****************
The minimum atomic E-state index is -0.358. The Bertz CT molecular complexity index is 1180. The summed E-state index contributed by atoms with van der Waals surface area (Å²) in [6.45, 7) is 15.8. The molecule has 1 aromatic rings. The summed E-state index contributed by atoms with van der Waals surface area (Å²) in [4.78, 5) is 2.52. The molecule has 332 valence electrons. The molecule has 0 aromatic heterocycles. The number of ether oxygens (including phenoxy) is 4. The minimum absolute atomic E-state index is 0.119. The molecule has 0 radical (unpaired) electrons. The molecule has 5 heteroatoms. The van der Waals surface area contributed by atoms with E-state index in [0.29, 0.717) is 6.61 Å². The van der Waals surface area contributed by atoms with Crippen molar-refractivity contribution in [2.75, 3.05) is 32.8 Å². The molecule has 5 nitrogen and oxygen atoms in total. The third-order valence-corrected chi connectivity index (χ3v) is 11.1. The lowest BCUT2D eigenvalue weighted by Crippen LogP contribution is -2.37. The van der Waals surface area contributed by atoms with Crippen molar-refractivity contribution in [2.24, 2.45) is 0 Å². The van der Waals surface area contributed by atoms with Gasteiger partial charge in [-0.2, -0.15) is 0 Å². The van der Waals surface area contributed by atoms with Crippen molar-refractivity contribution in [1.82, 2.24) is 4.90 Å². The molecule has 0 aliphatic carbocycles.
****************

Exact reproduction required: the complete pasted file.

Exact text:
The minimum atomic E-state index is -0.358. The Bertz CT molecular complexity index is 1180. The summed E-state index contributed by atoms with van der Waals surface area (Å²) in [6.45, 7) is 15.8. The molecule has 1 aromatic rings. The summed E-state index contributed by atoms with van der Waals surface area (Å²) in [4.78, 5) is 2.52. The molecule has 332 valence electrons. The molecule has 0 aromatic heterocycles. The number of ether oxygens (including phenoxy) is 4. The minimum absolute atomic E-state index is 0.119. The molecule has 0 radical (unpaired) electrons. The molecule has 5 heteroatoms. The van der Waals surface area contributed by atoms with E-state index in [0.29, 0.717) is 6.61 Å². The van der Waals surface area contributed by atoms with Crippen molar-refractivity contribution in [2.75, 3.05) is 32.8 Å². The molecule has 5 nitrogen and oxygen atoms in total. The third-order valence-corrected chi connectivity index (χ3v) is 11.1. The lowest BCUT2D eigenvalue weighted by Crippen LogP contribution is -2.37. The van der Waals surface area contributed by atoms with Crippen molar-refractivity contribution in [2.24, 2.45) is 0 Å². The van der Waals surface area contributed by atoms with Gasteiger partial charge in [-0.2, -0.15) is 0 Å². The van der Waals surface area contributed by atoms with Crippen molar-refractivity contribution in [1.82, 2.24) is 4.90 Å². The molecule has 0 aliphatic carbocycles.